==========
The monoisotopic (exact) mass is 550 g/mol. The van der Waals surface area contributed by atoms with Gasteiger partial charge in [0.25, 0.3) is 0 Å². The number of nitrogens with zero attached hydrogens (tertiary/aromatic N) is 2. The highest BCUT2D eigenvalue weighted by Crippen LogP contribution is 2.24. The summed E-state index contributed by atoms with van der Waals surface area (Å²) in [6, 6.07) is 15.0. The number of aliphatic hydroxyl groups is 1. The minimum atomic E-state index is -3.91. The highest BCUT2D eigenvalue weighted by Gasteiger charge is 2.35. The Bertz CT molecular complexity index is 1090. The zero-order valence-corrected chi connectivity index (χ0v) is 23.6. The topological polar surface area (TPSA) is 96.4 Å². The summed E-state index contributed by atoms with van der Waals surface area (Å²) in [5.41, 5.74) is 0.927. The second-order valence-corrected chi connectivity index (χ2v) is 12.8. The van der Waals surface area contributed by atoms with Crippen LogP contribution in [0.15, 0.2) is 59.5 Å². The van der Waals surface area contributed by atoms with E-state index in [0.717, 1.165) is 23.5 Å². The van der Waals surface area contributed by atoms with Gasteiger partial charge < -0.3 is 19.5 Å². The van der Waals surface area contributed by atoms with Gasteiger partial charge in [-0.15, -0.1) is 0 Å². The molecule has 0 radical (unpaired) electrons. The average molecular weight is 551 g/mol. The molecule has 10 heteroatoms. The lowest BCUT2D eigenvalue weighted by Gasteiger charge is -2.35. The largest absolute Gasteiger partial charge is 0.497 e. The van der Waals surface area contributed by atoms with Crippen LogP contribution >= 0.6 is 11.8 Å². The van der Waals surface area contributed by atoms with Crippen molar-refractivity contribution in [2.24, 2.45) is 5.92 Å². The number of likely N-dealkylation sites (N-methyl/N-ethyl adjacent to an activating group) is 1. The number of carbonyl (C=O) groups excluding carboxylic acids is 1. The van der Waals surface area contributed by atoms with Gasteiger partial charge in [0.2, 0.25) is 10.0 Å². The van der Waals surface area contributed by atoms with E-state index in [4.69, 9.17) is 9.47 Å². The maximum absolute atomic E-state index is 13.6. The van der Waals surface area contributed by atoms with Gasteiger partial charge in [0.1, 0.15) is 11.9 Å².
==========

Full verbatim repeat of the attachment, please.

The monoisotopic (exact) mass is 550 g/mol. The van der Waals surface area contributed by atoms with Gasteiger partial charge in [0.25, 0.3) is 0 Å². The number of nitrogens with zero attached hydrogens (tertiary/aromatic N) is 2. The highest BCUT2D eigenvalue weighted by Crippen LogP contribution is 2.24. The summed E-state index contributed by atoms with van der Waals surface area (Å²) in [6, 6.07) is 15.0. The number of aliphatic hydroxyl groups is 1. The minimum atomic E-state index is -3.91. The highest BCUT2D eigenvalue weighted by Gasteiger charge is 2.35. The Bertz CT molecular complexity index is 1090. The zero-order valence-corrected chi connectivity index (χ0v) is 23.6. The topological polar surface area (TPSA) is 96.4 Å². The summed E-state index contributed by atoms with van der Waals surface area (Å²) in [5.41, 5.74) is 0.927. The second-order valence-corrected chi connectivity index (χ2v) is 12.8. The van der Waals surface area contributed by atoms with Crippen LogP contribution in [0.15, 0.2) is 59.5 Å². The van der Waals surface area contributed by atoms with E-state index in [0.717, 1.165) is 23.5 Å². The van der Waals surface area contributed by atoms with Gasteiger partial charge < -0.3 is 19.5 Å². The van der Waals surface area contributed by atoms with Gasteiger partial charge in [-0.15, -0.1) is 0 Å². The molecule has 0 radical (unpaired) electrons. The average molecular weight is 551 g/mol. The molecule has 10 heteroatoms. The lowest BCUT2D eigenvalue weighted by Gasteiger charge is -2.35. The largest absolute Gasteiger partial charge is 0.497 e. The van der Waals surface area contributed by atoms with Crippen LogP contribution >= 0.6 is 11.8 Å². The van der Waals surface area contributed by atoms with Crippen molar-refractivity contribution in [2.24, 2.45) is 5.92 Å². The number of likely N-dealkylation sites (N-methyl/N-ethyl adjacent to an activating group) is 1. The number of carbonyl (C=O) groups excluding carboxylic acids is 1. The van der Waals surface area contributed by atoms with Gasteiger partial charge in [0.2, 0.25) is 10.0 Å². The van der Waals surface area contributed by atoms with E-state index in [4.69, 9.17) is 9.47 Å². The maximum absolute atomic E-state index is 13.6. The van der Waals surface area contributed by atoms with Gasteiger partial charge in [0.1, 0.15) is 11.9 Å².